NOPE Notes March 18, 2019
New Members - Introduction to NOPE
Kathy led the introduction to NOPE for six first-time attendees to NOPE. She gave a summary of NOPE’s history, our strategy for flipping seats from Republican to Democrat, our past activities, and what to expect in 2019. Attendees asked about the kitchen cabinet, our partnership with Swing-Left, and the beneficiaries of Neighbors Rising.
Welcome and Introduction
Joanna welcomed everyone, introduced the evening’s agenda and asked the crowd to identify themselves by where they live.
NOPE Priorities for 2019
Giving Circle - Voter Access and Empowerment
Debra summarized NOPE’s fundraising in 2017-2018 and spoke about our priorities in 2019. Hosts of the April gatherings stood and gave dates and a brief description of their planned events. Sign-up sheets were circulated. Debra emphasized that the gatherings were to learn from and share with each other. She also gave updates on fundraising for Fair Fight, our new target DC Vote and spoke about future activities for VA House of Delegates and Senate races. Finally, Debra introduced upcoming NOPE webinars to help other groups focus and expand efforts for political organizing. She encouraged everyone to let her know of anyone who may be interested.
Carol reviewed the results of a survey sent to 105 people who canvassed with NOPE in the weeks leading up to Election Day 2018. About a third responded, with nearly half having canvassed more than three times. A key question asked for suggestions about how canvassing arrangements could be improved to encourage individuals to canvass more. A theme emerging from the suggestions was that the campaigns could do a better job at launch sites, to include, for example: 1) streamlining the on-site orientation so experienced canvassers can get out to knock doors sooner and 2) providing NOPE with turf that maximizes our efficiency, given that we’re carpooling together from distances that are an hour or more away. A couple of people mentioned that campaigns should be encouraged to continue making paper walk packets an option for canvassers. A suggestion that NOPE expects to take up this year is to create a best practices list. Cathy Sunshine, Liz McNichol, and Dale Kaufman were introduced as members who will help train or lead canvassers in 2019.
Advancing Local Priorities
Jean welcomed all to attend RJWG meetings and introduced the subject of the next meeting. The Washington Legal Clinic for the Homeless will present on the displacement of Brookland Manor residents in NE DC. She also invited everyone to sign up for emails even if they cannot attend all of the meetings.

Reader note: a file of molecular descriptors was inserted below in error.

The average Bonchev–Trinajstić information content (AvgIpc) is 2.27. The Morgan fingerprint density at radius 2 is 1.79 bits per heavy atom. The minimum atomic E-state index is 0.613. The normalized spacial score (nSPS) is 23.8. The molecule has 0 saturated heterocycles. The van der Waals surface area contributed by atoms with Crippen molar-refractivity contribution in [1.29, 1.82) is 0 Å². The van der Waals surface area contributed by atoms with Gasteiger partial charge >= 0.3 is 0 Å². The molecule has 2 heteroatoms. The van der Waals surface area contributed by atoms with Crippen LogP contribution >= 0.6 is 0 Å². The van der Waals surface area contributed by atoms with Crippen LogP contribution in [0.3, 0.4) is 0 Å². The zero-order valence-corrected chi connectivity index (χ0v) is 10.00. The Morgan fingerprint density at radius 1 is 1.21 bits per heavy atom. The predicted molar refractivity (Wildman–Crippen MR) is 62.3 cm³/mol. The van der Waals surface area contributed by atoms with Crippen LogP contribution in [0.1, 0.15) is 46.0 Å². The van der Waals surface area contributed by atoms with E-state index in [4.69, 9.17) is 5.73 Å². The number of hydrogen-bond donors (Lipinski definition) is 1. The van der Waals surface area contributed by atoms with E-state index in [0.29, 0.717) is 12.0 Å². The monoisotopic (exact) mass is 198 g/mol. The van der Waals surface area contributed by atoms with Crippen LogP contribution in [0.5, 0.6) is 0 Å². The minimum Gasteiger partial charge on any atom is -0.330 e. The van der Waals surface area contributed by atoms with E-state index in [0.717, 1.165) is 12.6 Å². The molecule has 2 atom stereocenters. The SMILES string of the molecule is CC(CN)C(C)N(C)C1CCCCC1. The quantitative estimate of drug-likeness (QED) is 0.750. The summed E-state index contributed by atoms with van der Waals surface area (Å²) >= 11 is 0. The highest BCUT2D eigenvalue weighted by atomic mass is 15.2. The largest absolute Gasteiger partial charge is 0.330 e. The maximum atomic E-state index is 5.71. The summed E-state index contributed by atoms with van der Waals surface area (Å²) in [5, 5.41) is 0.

Jeannie introduced Neighbors Rising as a “simple operation with a big impact” and explained how it supports the Latin American Youth Center and Identity. She spoke about the upcoming LAYC gala and the ways to contribute.
Betty said that 9 attendees at the February NOPE meeting signed up to receive info on Herd events. While no new NOPEsters were available for the next event, Herd on the Hill had a good turnout to deliver letters to Senators midday on March 14. Kevin Mulshine and Betty delivered more than 110 letters and shamrock messages, the dominant issue in most was non-support of Trump’s Emergency Act. Later that afternoon, the Senate passed the resolution against his state of emergency. She explained how the group works and invited others to participate.
DC Vote – Barbara Helmick
Jacqui spoke about the importance of DC statehood, suggested that tactics used in Virginia campaigns might be applied to DC statehood, and then introduced Barbara Helmick.
Barbara first said that the strategy was to “win and not to get closer” to statehood. She gave a history of DC’s efforts from 1993 under the Clinton administration through the campaign in 2007 to get a vote in the House. She explained the fundraising effort in 2015 which comprised of canvassing house-to-house with paid staff and the change in strategy – the goal of statehood rather than a vote in the House and push-back on congressional overreach. She described coordination with the mayor’s office and the specific focus on meeting the criteria for statehood. To date, 201 House Democrats and 30 Senators have signed onto HR 51. DC Vote’s goal is to get co-sponsorship from 90% of the House and Senate.
Barbara closed her presentation by telling us that the way to talk about DC statehood is by talking about voter suppression and that the progressive candidates we support in 2019 should be clearly on board.